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09. Cherry Pie (60" x42" x12") $2,600

09. Cherry Pie (60" x42" x12") $2,600

Macey Center, Socorro, NM

This piece celebrates home grown, fresh baked foods. I like to think of where things come from, and how they are made. The fabrics chosen for the crust have printed patterns of growing leaves symbolic of golden wheat fields. Looking close there is even a pattern of a wooden wheel similar to what could have been used to mill the flour years ago.

The Cherry Pie was the first in a series sculptural pieces experimenting with the use of layers of fabric to create depth, and surfaces embellished with different kinds of objects to create new textures. Like a painter's still life, I wanted to learn to transform fabric into something more than just a piece of sewn cloth. I wanted to make cherries look juicy, the crust flaky, and the ice cream melting. My solutions: a red plastic bag catches the light to make a cherry look moist, shear red scarves give the illusion of juiciness, and white pearls on the ice cream give the effect of melting.

The theme, cherry pie a la mode, brings back some of my personal favorite memories of growing up with cherry trees in the back yard, and a brother named 'Billy', who we teased with the popular old rhyme, "Can she bake a cherry pie, Billy Boy, Billy Boy?" Even today, looking at this piece, I feel the warm sun on my young scalp line where my hair was parted for its long braids, and the great stretch from my gripping toes on a woody branch, up one leg, along my ribs and on through to my finger tips reaching for that perfect little red fruit. I remember crowding around the big kitchen table covered with newspaper, pitting cherries with a hair pin, a stain on my favorite white dress, and hot cherry pie for Christmas.

1. A baked food composed of a shell of pastry that is filled with fruit, meat, cheese, or other ingredients, and unusually covered with a pastry crust.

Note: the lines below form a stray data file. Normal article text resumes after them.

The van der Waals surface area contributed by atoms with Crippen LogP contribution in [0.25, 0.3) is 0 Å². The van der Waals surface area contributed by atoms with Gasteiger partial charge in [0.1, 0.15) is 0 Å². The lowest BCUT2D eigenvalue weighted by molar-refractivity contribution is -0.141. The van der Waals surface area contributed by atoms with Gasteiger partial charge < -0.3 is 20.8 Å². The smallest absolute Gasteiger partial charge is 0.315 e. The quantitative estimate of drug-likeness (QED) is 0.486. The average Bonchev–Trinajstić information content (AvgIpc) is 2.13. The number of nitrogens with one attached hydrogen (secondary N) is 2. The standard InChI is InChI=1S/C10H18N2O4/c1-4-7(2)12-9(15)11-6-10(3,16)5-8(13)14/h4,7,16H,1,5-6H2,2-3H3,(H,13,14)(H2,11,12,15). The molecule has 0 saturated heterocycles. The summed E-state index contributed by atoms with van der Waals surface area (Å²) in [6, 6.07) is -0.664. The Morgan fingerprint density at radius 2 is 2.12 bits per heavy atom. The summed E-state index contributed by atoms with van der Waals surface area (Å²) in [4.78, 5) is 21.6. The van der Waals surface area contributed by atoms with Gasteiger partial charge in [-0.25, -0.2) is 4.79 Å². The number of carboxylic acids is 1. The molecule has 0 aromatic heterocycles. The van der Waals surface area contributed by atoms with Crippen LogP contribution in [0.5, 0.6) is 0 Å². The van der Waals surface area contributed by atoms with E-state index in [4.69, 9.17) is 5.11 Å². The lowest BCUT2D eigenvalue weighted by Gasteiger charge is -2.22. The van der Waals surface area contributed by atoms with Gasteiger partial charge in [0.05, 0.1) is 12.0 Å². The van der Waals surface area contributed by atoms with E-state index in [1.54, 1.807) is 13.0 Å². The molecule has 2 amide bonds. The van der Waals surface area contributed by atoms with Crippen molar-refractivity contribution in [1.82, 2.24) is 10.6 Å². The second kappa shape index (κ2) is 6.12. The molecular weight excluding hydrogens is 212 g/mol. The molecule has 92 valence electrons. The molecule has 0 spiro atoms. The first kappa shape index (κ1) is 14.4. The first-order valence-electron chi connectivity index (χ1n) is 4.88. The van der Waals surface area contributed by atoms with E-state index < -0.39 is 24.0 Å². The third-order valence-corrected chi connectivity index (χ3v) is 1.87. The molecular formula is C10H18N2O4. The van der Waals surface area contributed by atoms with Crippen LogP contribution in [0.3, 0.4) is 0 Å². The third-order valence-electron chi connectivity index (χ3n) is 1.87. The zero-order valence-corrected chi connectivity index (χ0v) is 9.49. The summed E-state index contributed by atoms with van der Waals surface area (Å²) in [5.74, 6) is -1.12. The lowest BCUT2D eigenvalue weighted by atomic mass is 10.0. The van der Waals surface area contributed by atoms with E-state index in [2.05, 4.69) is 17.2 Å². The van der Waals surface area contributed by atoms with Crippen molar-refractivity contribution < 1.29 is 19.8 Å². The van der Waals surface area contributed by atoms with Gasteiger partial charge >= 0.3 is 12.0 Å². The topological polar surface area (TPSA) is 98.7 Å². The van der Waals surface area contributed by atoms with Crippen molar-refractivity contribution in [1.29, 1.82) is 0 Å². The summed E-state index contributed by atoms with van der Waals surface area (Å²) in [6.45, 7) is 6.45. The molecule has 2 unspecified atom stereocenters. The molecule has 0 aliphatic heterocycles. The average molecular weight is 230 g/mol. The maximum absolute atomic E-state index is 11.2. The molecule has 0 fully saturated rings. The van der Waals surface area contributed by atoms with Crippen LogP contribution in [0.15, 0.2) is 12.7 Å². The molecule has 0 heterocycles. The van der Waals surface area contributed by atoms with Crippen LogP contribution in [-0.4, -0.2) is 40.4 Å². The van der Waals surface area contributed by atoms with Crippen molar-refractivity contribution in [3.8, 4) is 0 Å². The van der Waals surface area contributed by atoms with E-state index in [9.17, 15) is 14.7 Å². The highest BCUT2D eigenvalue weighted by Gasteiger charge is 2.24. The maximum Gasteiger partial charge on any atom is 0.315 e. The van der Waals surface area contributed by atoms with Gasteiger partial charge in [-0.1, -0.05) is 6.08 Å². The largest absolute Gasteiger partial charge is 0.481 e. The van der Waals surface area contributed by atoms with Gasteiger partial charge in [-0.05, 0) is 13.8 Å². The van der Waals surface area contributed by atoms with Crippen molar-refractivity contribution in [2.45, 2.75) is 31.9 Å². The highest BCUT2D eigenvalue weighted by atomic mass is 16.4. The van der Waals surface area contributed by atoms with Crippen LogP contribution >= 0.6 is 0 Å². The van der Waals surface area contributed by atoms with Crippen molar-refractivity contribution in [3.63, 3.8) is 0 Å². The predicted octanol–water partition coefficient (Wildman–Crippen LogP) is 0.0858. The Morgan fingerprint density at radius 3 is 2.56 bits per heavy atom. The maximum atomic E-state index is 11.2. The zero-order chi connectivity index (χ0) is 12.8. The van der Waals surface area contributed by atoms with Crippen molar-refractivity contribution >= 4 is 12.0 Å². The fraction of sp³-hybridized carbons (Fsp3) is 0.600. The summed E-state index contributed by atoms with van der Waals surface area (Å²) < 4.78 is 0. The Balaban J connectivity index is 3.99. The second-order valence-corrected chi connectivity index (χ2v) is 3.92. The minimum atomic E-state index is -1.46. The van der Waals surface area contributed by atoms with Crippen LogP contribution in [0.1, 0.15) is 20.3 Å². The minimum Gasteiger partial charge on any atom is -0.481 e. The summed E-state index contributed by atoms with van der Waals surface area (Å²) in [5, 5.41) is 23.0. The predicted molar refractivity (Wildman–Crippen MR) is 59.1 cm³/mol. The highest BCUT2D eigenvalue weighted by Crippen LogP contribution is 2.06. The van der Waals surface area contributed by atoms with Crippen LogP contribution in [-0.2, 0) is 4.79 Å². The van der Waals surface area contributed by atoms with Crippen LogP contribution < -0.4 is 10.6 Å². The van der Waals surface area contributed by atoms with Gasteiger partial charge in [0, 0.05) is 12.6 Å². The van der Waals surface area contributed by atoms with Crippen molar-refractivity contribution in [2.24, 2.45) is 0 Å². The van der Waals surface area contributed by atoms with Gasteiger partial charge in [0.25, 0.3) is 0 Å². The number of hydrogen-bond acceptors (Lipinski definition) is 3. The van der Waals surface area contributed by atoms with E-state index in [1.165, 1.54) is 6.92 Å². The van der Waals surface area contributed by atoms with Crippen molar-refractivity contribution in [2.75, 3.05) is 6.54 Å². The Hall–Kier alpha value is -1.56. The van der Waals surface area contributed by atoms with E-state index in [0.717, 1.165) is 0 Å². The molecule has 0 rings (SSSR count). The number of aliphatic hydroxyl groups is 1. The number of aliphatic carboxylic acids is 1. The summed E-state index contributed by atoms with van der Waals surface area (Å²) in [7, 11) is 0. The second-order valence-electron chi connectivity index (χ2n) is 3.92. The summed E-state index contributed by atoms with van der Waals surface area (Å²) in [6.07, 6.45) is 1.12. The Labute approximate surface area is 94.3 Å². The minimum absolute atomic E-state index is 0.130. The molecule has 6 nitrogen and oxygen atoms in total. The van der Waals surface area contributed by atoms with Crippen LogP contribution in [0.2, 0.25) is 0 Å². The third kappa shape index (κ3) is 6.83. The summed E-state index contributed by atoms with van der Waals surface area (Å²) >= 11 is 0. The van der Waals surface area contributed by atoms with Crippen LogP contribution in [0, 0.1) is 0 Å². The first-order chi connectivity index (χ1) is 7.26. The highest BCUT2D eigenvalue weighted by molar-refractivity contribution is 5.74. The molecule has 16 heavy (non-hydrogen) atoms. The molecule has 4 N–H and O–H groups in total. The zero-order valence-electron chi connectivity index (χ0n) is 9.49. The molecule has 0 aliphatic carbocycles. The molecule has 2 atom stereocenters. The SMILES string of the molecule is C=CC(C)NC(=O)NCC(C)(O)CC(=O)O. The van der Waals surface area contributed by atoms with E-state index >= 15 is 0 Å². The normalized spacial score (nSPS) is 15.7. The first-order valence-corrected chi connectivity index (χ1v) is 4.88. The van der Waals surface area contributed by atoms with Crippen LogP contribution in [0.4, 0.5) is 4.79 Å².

2. A layer cake having cream, custard, or jelly filling.
3. A whole that can be shared; "That would....enlarge the economic pie by making the most productive use of every investment dollar" (New York Times).
pie in the sky
An empty wish or promise: "To outlaw pie in the sky" (Howard H Baker, Jr.).
(Middle English)

World History:
The etymology of the word pie turns etymologists into Simple Simons, that is, we do not know what it is for certain. It may come from Medieval Latin pica or pia, "pie, pasty," but we do not know the origins of these words and the earliest use of the Middle English word pie is earlier (1199) than the first use of Medieval Latin pica (c. 1310) or pia (1230). It has been suggested that Medieval Latin pica may be from Latin, pica, "magpie." The connection could have been made because the miscellaneous nature of pie ingredients might have brought to mind either the magpie's piebald coloration, or its habit of collecting miscellaneous items. In any case, the first pies contained fowl, fish, or meat; the first certain recorded mention of a fruit pie is in Robert Green's Arcadia, published in 1590:"Thy breath is like the steame of apple-pyes."

nutritional content:
measure 1/16 of pie
grams 158
food energy (cal) 410
protein (g) 4
Fat (g) 18
Saturated fats (g) 4.7
Carbohydrate (g) 61
Calcium (milligrams) 22
Iron (milligrams) 1.6
Sodium (milligrams) 480
Vitamin A (I.U.) 7000
Ascorbic Acid (milligrams) 0

Note: Values shown here for these foods may be from several different manufactures and, therefore, may differ somewhat from the values provided by one source.
U.S. Dept. of Health and Human Services and the Dept. of Agriculture dietary guidelines Jan. 2, 1996.